Examples of “an alternative dispute resolution process” include, “early neutral evaluation, mediation, minitrial, and arbitration.”
–28 U.S.C. § 651(a) (from the Alternative Dispute Resolution Act of 1998).
Over time, the word “mediation” has come to be a shorthand term encompassing all non-binding alternative dispute resolution processes. And the result is often a confusion of roles.
An attorney might say, for example, “We want the mediator to tell one of the parties that their position is without merit.”
[Editorial Note. Such a statement often needs to be translated like this: “I want the mediator to tell the other side that their position isn’t worth crap!”]
The problem with such a statement [aside from the translation] is this distinction:
–the attorney is combining two different roles into one. The attorney is trying to impose upon the mediator a role and function that belongs to an early neutral evaluator – not to a mediator.
The attorney’s response to such a distinction might be, “So what?”
–A mediator’s responsibility is to maintain a position of neutrality throughout the mediation process: from the very beginning to the very end. The purpose of mediator neutrality is to bridge the gap between the parties: to bring them closer together. And any failure to maintain neutrality is a fundamental breach of the mediator’s professional responsibilities.
–An early neutral evaluator also has a duty to begin the evaluation process as a neutral: there is no place for a conflict of interest—none! However, as the evaluation process moves along and the evaluator decides upon a set of findings and conclusions, the aura of neutrality evaporates. Conflicts of interest are still absent, but the evaluator’s decision will almost always take the side of one disputing party over the other. And once the evaluator’s decision is communicated to the parties, any sense of continued neutrality is gone.
So, it’s extremely important that the roles of, and distinctions between, a mediator and an early neutral evaluator are understood and maintained. The success or failure of a mediation effort may depend upon it.
Here are two procedural suggestions.
A Two-Neutrals Suggestion:
Whenever disputing parties want to mediate – and also want a neutral evaluation – they should simply ask the court to appoint two separate neutrals: both a mediator and an early neutral evaluator.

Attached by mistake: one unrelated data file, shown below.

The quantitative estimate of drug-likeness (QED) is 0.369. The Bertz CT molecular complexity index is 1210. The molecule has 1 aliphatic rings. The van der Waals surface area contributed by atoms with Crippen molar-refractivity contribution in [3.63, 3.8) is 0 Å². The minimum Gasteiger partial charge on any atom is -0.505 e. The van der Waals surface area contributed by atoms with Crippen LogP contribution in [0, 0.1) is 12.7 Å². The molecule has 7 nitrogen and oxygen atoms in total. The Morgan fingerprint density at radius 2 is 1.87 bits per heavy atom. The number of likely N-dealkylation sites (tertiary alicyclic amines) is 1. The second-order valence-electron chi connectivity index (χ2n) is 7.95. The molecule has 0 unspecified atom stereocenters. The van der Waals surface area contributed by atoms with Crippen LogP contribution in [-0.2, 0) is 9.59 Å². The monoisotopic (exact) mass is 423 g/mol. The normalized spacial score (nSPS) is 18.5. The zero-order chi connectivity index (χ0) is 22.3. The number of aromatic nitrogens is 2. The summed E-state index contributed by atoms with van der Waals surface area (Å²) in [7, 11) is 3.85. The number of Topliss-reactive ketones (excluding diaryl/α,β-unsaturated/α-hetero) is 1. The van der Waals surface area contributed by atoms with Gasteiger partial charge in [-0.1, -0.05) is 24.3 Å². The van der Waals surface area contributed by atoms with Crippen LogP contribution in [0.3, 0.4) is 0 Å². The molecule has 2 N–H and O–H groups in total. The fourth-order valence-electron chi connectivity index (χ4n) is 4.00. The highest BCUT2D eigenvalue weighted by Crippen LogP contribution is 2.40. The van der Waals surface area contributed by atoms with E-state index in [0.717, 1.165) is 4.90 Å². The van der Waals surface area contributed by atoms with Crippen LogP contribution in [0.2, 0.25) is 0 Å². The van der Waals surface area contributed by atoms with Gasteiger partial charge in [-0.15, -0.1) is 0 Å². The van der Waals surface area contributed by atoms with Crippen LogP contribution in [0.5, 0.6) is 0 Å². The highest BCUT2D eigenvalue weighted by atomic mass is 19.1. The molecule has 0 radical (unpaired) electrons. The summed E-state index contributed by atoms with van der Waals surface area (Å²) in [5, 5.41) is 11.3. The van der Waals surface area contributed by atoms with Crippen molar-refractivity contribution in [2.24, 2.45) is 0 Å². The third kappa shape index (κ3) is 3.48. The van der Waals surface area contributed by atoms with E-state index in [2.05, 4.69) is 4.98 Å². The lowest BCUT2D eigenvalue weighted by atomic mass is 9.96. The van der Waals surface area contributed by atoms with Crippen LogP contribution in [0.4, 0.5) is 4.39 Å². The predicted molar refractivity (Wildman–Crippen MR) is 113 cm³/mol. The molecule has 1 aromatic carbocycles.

Then, each of these two separate neutrals could perform their separate mediator and evaluator roles. Procedurally, the mediator could coordinate both the mediation and evaluation processes and the timing of each. Or both could attend the mediation session together and fulfill their respective roles separately-but-concurrently.
Presumably, many sitting judges would be more than happy to perform the evaluation function. This would be great because they’d be highly proficient and effective in that role. Also, a sitting Federal judge would perform an evaluator role for no-extra-charge and would be a cost-neutral addition.
Such a two-neutrals approach would have the benefits of:
–providing the evaluative function that many parties say they want; and
–maintaining the mediator’s neutrality throughout the mediation effort.
A Mid-Session Recess Suggestion:
Additionally, whenever a mediating party, during a mediation session, decides that he/she/it wants an evaluation of the merits of the case (instead of a mere mediator), the mediation session should recess immediately so that an early neutral evaluator can be appointed. The evaluator could then read the statements and documents already submitted to the mediator, discuss the issues with the parties if needed, and then issue an evaluation. Whereupon, the mediation session could resume again.
The roles of a mediator and of an early neutral evaluator are separate and different and have differing purposes.
Unfortunately, the two roles are commonly confused and often lumped together under the title of “mediator.” When that happens, expectations of the disputing parties on what a mediator should be doing get out of whack. And mediators are, often, pressured into compromising their neutrality by delving into the function of an early neutral evaluator.
Such a compromise, whenever it occurs, is unfortunate . . . and is, often, ineffective and counterproductive.